Amy Lloyd, 30, from Cardiff has won the Daily Mail and Penguin Random House First Novel Competition for her novel Red River.
Lloyd receives a £20,000 advance as part of a publishing deal with PRH imprint Century as her prize as well as the services of literary agent Luigi Bonomi.
Her book - about a young woman who becomes obsessed with the case of an alleged murderer in a true crime documentary - was chosen from a shortlist of six, narrowed down from over 5,000 entries. It will be published in hardback and e-book in 2017 by Century.
The plot, itself inspired by TV documentaries "Paradise Lost" and "West Of Memphis", follows Sam, whose obsession with a crime documentary leads her to believe evidence was missed and a man was falsely imprisoned. Her conviction brings her to death row to visit him, where she soon starts to fall in love with him. The question is, how can she be so sure he’s innocent?
The competition, launched in March, was judged by a panel of industry experts comprising: Bonomi, md. at LBA; Sandra Parsons, literary editor for the Daily Mail; Selina Walker, publisher of Century and Arrow at Penguin Random House; and bestselling crime writer Simon Kernick.
Winner Amy Lloyd (centre) with her new agent Luigi Bonomi and publisher at Century Selina Walker.
Walker said: “The response to the competition and the number of entries was unprecedented, so whittling them down to just six was tough. But we did it, and our six shortlisted entries were of a really high standard and so varied in content that it's been a pleasure and a privilege to read and evaluate them. We are hugely pleased with our winning entry and look forward to publishing it in 2017 - but all of our shortlisted authors have great narrative voices, an original way of looking at the world around them, and the ability to tell spellbinding stories. I congratulate them all and wish them the very best of luck with their novels.”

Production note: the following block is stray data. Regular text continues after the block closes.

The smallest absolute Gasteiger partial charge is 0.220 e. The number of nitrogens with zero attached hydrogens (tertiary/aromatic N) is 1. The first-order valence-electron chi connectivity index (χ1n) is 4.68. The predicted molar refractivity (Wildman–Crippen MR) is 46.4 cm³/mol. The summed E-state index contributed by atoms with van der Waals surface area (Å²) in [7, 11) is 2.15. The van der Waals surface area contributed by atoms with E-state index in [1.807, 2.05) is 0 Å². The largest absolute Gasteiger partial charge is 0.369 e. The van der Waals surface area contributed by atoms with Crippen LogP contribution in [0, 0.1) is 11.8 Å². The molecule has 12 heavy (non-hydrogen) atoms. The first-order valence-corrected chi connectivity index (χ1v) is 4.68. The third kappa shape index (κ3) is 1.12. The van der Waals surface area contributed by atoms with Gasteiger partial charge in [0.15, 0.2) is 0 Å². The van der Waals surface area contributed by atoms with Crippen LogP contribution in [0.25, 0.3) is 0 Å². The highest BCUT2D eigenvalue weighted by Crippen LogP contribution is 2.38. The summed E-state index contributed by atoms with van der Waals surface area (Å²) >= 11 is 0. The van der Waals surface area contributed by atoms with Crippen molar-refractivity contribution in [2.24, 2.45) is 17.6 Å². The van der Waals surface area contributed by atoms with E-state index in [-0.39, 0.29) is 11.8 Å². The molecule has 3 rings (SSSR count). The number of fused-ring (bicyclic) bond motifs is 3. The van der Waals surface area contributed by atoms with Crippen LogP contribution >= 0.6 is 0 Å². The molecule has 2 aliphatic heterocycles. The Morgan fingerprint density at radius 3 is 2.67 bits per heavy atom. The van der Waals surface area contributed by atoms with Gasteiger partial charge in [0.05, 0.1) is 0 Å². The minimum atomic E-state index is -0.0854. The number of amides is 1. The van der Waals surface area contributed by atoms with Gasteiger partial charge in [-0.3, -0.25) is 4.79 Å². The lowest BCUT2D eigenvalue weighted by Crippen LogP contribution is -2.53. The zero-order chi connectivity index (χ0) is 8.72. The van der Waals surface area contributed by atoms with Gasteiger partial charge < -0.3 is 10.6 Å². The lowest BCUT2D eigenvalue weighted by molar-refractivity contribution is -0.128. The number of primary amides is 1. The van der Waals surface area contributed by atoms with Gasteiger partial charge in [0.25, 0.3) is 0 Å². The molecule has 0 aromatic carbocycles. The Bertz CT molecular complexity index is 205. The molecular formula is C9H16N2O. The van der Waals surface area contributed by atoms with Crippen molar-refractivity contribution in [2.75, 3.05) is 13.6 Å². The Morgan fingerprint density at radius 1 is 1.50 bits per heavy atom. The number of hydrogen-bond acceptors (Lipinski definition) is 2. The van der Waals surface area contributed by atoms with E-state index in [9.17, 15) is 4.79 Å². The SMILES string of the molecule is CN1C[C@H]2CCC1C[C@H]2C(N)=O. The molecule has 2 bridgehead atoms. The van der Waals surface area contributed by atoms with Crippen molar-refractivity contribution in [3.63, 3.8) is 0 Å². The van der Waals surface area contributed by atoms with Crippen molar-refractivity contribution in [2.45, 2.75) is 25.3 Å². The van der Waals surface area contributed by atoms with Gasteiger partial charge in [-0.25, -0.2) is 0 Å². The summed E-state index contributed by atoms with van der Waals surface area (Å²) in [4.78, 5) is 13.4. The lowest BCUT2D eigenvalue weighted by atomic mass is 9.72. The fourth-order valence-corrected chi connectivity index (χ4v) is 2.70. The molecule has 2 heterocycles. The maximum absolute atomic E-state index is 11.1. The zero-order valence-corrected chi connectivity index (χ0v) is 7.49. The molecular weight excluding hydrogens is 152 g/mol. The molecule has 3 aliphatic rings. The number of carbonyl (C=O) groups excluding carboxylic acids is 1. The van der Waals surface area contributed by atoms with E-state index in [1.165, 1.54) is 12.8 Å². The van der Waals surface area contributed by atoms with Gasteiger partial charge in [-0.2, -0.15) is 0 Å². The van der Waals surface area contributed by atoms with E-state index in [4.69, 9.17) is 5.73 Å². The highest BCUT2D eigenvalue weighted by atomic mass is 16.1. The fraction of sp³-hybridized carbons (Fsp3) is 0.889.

Bonomi said: “Working my way through hundreds of manuscripts is what I do every single week but even I was not prepared for the huge volume of authors that entered this competition. It was very clear to me, fairly early on, that the standard was exceptionally high and it was that much more difficult to whittle these down to a final six. The final six were, though, hugely imaginative pieces of writing. Their gripping storylines shone out at us from the very first page and left us feeling that we desperately wanted to know more. I am confident that we have not just discovered one winner but rather several truly original voices that we will be hearing much more of in the future.”
Lloyd said her win felt "surreal" and the Daily Mail called her success "all the sweeter" for her past as a Goth-styled teenager when she was a victim of bullying to the point it affected her grades and made her want to drop out of school. She left at 16 with four GCSEs but kept writing, signing up for A-levels three years running until lecturers at Bridgend Colleage "saw her potential".
Lloyd said, “My boyfriend, Rhys, sent me a link to the competition on my way to work and I was immediately excited. I'd nearly finished my first draft of Red River and the prize sounded amazing, so even though I wasn't necessarily ready I entered anyway. I had to go back and redraft the first 5000 words and put together a synopsis and cover letter. I sent it off hoping the idea was strong enough that maybe people would overlook the flaws. To actually win has been surreal. I feel so lucky to have such great people working with me on Red River. I'm not sure if I had sent it out traditionally I could have ended up in the position I'm in, I'm very lucky and can't wait to see what happens next.”